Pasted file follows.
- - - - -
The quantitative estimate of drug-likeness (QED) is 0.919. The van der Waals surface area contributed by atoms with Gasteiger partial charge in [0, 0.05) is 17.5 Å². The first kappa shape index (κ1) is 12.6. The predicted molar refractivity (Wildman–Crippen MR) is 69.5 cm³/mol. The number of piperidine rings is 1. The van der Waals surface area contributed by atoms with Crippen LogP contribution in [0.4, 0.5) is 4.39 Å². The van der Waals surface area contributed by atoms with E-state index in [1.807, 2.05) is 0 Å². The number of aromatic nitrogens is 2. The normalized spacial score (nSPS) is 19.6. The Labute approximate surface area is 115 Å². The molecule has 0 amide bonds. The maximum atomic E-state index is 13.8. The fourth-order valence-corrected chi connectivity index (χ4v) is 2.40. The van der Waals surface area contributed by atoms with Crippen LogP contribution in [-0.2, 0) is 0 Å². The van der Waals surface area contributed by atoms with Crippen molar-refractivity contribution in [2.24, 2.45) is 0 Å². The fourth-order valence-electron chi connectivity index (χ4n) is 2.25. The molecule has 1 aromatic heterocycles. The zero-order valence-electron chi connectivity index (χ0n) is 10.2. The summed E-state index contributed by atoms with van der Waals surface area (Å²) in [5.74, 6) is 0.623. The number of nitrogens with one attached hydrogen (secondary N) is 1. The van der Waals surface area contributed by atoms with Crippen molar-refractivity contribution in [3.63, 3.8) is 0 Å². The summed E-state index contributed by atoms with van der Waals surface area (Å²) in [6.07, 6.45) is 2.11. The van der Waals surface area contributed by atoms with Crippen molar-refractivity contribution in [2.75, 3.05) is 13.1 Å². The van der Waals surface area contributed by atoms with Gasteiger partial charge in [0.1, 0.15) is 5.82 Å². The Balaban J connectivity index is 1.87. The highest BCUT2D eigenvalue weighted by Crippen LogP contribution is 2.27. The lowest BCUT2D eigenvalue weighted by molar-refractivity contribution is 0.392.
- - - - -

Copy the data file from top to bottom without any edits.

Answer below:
The quantitative estimate of drug-likeness (QED) is 0.919. The van der Waals surface area contributed by atoms with Gasteiger partial charge in [0, 0.05) is 17.5 Å². The first kappa shape index (κ1) is 12.6. The predicted molar refractivity (Wildman–Crippen MR) is 69.5 cm³/mol. The number of piperidine rings is 1. The van der Waals surface area contributed by atoms with Crippen LogP contribution in [0.4, 0.5) is 4.39 Å². The van der Waals surface area contributed by atoms with E-state index in [1.807, 2.05) is 0 Å². The number of aromatic nitrogens is 2. The normalized spacial score (nSPS) is 19.6. The Labute approximate surface area is 115 Å². The molecule has 0 amide bonds. The maximum atomic E-state index is 13.8. The fourth-order valence-corrected chi connectivity index (χ4v) is 2.40. The van der Waals surface area contributed by atoms with Crippen LogP contribution in [-0.2, 0) is 0 Å². The van der Waals surface area contributed by atoms with Crippen molar-refractivity contribution in [2.24, 2.45) is 0 Å². The fourth-order valence-electron chi connectivity index (χ4n) is 2.25. The molecule has 1 aromatic heterocycles. The zero-order valence-electron chi connectivity index (χ0n) is 10.2. The summed E-state index contributed by atoms with van der Waals surface area (Å²) in [5.74, 6) is 0.623. The number of nitrogens with one attached hydrogen (secondary N) is 1. The van der Waals surface area contributed by atoms with Crippen molar-refractivity contribution in [3.63, 3.8) is 0 Å². The summed E-state index contributed by atoms with van der Waals surface area (Å²) in [6.07, 6.45) is 2.11. The van der Waals surface area contributed by atoms with Crippen molar-refractivity contribution in [2.75, 3.05) is 13.1 Å². The van der Waals surface area contributed by atoms with Gasteiger partial charge in [0.1, 0.15) is 5.82 Å². The Balaban J connectivity index is 1.87. The highest BCUT2D eigenvalue weighted by Crippen LogP contribution is 2.27. The lowest BCUT2D eigenvalue weighted by molar-refractivity contribution is 0.392.